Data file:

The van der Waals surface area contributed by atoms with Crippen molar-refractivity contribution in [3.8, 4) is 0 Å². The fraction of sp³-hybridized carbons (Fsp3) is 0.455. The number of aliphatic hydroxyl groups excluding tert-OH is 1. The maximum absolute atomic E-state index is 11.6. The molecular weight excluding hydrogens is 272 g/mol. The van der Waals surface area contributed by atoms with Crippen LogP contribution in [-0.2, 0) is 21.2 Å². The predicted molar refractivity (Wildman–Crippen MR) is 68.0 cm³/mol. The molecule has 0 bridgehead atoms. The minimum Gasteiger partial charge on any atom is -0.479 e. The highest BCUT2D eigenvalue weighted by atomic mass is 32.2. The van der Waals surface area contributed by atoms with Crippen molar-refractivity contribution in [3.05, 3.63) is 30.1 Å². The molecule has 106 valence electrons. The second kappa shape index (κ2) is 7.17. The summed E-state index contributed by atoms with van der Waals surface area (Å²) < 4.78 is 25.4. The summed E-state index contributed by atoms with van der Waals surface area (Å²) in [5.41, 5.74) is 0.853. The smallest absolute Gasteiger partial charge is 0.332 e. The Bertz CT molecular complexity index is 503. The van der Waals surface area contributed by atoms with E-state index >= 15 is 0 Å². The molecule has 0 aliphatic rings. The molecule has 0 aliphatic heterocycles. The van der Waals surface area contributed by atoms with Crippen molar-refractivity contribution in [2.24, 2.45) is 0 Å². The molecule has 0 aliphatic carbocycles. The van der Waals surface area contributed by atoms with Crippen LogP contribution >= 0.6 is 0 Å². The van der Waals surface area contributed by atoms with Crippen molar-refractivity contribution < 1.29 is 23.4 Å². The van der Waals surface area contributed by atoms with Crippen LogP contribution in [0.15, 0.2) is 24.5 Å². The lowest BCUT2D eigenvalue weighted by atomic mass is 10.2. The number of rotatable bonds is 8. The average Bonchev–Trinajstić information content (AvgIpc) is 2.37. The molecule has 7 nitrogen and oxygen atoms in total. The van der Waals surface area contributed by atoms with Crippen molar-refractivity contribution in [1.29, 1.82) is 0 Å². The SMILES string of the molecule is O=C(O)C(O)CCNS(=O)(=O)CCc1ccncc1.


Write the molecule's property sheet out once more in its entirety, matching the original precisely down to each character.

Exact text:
The van der Waals surface area contributed by atoms with Crippen molar-refractivity contribution in [3.8, 4) is 0 Å². The fraction of sp³-hybridized carbons (Fsp3) is 0.455. The number of aliphatic hydroxyl groups excluding tert-OH is 1. The maximum absolute atomic E-state index is 11.6. The molecular weight excluding hydrogens is 272 g/mol. The van der Waals surface area contributed by atoms with Crippen LogP contribution in [-0.2, 0) is 21.2 Å². The predicted molar refractivity (Wildman–Crippen MR) is 68.0 cm³/mol. The molecule has 0 bridgehead atoms. The minimum Gasteiger partial charge on any atom is -0.479 e. The highest BCUT2D eigenvalue weighted by atomic mass is 32.2. The van der Waals surface area contributed by atoms with Crippen molar-refractivity contribution in [3.05, 3.63) is 30.1 Å². The molecule has 106 valence electrons. The second kappa shape index (κ2) is 7.17. The summed E-state index contributed by atoms with van der Waals surface area (Å²) < 4.78 is 25.4. The summed E-state index contributed by atoms with van der Waals surface area (Å²) in [5.41, 5.74) is 0.853. The smallest absolute Gasteiger partial charge is 0.332 e. The Bertz CT molecular complexity index is 503. The van der Waals surface area contributed by atoms with E-state index >= 15 is 0 Å². The molecule has 0 aliphatic rings. The molecule has 0 aliphatic heterocycles. The van der Waals surface area contributed by atoms with Crippen molar-refractivity contribution in [2.24, 2.45) is 0 Å². The molecule has 0 aliphatic carbocycles. The van der Waals surface area contributed by atoms with Crippen LogP contribution >= 0.6 is 0 Å². The van der Waals surface area contributed by atoms with Crippen molar-refractivity contribution < 1.29 is 23.4 Å². The van der Waals surface area contributed by atoms with Crippen LogP contribution in [0.15, 0.2) is 24.5 Å². The lowest BCUT2D eigenvalue weighted by atomic mass is 10.2. The number of rotatable bonds is 8. The average Bonchev–Trinajstić information content (AvgIpc) is 2.37. The molecule has 7 nitrogen and oxygen atoms in total. The van der Waals surface area contributed by atoms with Crippen molar-refractivity contribution in [1.29, 1.82) is 0 Å². The SMILES string of the molecule is O=C(O)C(O)CCNS(=O)(=O)CCc1ccncc1.